5th June - 29th June
I had been looking forward to coming to Trelex for a long time. I have been to Switzerland before, a long time ago in the 1970's when I bicycled from Manchester to Basel, but the country hadn't really created a lasting impression, in the way that France or Spain had. I was intrigued to see what my impressions would be this time round, forty odd years later, when presumably both me and Switzerland had changed a fair bit.
I was also fascinated by the thinking behind the residency. To be open to anyone willing to commit the time, with no selection process or hefty fees is refreshing, in what seems like a world increasingly dominated by money, results and accountability.
I mostly paint in oils and cold wax but these take an age to dry and so aren't really suitable for residencies where transporting them home would be a problem. I used the opportunity to try out oil bars (Winsor and Newton, now sadly discontinued). These proved brilliant - they dried well enough to transport in a couple of weeks as long as I used them fairly thinly, and acted like my oil/cold wax. I also did quite a few charcoal drawings.
As several other residents have said - it is the gift of having time and space that is the main benefit of any residency. Nina has created a unique space and is amazingly generous with her time, advice and materials. As always for me, one of the main values of a residency is meeting other artists. I was particularly lucky in getting to meet Julie, Min, Caroline and Sallie. Challenging yourself to go to another country and spend time with strangers is never an easy thing, but meeting such great people made it an absolute delight.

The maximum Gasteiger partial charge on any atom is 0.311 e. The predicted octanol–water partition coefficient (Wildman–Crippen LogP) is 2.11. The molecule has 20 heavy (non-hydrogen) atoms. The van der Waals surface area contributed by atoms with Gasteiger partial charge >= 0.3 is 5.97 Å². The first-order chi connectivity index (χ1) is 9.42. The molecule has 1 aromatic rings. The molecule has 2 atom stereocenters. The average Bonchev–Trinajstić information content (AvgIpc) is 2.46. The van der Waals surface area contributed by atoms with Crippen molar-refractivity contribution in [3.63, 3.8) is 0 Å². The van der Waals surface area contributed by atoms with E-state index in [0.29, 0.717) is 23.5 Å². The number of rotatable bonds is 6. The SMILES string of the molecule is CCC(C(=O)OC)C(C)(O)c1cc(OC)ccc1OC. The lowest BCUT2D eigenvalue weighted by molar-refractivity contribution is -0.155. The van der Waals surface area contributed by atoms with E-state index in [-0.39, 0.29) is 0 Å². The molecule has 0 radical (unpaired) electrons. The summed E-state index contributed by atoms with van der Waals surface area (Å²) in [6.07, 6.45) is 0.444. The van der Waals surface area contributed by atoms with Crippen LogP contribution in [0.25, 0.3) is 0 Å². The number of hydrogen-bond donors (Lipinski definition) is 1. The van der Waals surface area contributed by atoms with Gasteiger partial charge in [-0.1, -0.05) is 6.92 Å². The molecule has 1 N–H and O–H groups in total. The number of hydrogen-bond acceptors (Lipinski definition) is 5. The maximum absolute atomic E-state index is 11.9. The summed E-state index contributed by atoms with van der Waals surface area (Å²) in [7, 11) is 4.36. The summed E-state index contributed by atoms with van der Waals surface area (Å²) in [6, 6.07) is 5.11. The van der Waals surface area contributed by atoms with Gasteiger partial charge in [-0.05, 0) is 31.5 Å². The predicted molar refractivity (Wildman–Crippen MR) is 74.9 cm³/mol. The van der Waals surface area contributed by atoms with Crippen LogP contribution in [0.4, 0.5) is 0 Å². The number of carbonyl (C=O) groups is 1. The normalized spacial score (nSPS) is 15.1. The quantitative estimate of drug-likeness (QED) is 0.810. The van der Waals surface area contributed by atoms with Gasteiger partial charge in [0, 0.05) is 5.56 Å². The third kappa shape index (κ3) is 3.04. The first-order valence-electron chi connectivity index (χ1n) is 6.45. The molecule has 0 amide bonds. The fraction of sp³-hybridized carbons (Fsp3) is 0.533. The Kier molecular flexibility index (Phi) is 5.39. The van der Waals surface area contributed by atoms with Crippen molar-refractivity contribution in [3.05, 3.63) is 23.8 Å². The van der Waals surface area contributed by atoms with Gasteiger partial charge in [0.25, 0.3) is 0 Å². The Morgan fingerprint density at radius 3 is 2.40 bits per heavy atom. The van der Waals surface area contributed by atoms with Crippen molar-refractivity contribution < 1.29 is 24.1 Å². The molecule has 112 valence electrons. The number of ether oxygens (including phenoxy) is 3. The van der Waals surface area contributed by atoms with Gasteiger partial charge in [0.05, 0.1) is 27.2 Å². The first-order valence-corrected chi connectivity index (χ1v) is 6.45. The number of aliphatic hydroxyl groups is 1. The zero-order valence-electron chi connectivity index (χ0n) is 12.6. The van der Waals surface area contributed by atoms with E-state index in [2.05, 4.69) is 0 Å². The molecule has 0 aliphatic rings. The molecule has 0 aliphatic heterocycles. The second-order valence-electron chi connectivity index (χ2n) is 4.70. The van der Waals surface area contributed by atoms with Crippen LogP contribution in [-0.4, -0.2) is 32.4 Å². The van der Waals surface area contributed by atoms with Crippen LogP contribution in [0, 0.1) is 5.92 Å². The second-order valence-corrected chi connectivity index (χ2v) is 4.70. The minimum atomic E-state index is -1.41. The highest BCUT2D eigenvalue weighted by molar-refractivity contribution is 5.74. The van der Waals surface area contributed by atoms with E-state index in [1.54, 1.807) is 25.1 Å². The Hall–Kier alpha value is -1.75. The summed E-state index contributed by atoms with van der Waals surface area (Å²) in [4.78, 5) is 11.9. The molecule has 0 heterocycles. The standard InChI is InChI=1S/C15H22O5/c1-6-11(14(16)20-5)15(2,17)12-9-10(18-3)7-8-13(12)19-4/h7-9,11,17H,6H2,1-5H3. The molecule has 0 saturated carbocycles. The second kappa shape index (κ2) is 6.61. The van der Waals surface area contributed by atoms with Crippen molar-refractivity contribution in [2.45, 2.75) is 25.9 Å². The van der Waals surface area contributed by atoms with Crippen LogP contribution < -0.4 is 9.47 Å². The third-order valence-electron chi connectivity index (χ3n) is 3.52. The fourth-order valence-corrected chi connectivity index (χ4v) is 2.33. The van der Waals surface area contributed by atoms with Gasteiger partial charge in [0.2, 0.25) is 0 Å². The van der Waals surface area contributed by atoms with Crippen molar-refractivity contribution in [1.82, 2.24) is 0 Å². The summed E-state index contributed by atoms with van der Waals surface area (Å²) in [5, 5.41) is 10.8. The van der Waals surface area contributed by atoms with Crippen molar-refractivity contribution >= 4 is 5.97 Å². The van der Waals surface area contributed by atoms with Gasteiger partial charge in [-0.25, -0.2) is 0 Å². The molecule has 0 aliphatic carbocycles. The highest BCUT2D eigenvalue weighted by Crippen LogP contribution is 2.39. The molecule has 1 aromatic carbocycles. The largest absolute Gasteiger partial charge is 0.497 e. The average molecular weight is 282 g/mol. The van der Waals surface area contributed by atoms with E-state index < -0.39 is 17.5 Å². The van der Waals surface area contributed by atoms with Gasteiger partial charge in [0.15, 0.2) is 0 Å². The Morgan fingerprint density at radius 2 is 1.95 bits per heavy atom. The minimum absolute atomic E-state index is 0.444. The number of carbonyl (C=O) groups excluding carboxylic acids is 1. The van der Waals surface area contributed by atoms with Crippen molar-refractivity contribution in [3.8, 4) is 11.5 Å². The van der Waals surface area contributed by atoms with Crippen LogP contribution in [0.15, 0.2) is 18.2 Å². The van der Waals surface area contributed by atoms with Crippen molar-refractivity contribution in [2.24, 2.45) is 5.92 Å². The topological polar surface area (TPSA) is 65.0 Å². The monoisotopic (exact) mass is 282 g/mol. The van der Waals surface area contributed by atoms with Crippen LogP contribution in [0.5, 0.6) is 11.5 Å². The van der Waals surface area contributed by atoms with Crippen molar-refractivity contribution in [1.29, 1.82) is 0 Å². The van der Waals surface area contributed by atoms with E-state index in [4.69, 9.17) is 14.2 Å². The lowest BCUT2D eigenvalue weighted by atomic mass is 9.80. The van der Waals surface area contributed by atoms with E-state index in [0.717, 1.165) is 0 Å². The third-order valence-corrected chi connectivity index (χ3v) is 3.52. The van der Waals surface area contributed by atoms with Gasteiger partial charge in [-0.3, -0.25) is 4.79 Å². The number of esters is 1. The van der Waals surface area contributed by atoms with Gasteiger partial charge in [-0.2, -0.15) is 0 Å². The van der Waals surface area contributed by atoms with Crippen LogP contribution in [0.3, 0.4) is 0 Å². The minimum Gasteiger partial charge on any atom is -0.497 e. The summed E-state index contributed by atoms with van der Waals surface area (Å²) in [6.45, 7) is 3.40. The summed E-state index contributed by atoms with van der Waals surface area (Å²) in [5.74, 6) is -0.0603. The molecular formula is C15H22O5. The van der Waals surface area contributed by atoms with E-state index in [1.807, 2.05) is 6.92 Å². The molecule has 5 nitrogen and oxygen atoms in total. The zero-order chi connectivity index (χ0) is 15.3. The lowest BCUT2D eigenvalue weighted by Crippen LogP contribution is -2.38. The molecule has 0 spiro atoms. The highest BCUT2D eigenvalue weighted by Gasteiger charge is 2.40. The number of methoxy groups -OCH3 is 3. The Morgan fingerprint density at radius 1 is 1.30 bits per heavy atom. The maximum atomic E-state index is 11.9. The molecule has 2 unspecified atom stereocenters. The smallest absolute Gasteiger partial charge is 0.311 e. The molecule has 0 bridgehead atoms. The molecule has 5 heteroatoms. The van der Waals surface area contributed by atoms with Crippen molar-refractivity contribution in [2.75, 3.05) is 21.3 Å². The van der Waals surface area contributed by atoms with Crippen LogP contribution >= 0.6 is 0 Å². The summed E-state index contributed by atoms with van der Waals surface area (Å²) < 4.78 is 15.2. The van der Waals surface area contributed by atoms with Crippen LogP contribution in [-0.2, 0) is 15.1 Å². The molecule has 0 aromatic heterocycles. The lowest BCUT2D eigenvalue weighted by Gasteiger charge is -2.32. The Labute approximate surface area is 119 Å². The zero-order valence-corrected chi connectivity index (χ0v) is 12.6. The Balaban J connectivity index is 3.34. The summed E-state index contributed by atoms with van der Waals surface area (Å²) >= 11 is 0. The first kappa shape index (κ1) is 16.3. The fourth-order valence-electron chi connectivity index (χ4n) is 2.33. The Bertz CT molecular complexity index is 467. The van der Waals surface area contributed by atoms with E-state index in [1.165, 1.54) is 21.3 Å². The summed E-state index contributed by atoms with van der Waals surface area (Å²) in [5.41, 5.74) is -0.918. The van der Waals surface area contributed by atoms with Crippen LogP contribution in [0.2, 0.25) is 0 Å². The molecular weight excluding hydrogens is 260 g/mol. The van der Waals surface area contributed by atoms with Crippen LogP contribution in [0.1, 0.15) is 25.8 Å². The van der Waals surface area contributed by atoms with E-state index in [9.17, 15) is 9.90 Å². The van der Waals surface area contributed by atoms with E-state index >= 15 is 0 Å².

I found Switzerland didn't give up her secrets easily. I am naturally drawn to wild, western, edge places, like the west coast of Ireland and Wales, so landlocked Switzerland was a very different experience for me. Its bizarre rules and seemingly conformist residents initially seemed out of kilter to what i was used to, but slowly I came to appreciate the well signed walking trails, the trains that ran on time and the super polite people. Spending six and a half hours in A&E to get antibiotics for a tic bite restored my faith that every system wasn't quite so perfect and efficient!
I was happy with the work I did while at Trelex; the Jura mountains and the lake will hopefully provide enough inspiration for much work in the future. So many images and feelings still occasionally flash into my head - the clouds scudding over the mountains, the little train winding its way up to the top of the Jura, getting caught in a spectacularly loud thunderstorm high up in the mountains, sitting outside the church in Trelex in the evening looking at the Alps, yoga on the lawn….Ah, I'm already feeling quite nostalgic!
Thanks Nina for making it possible.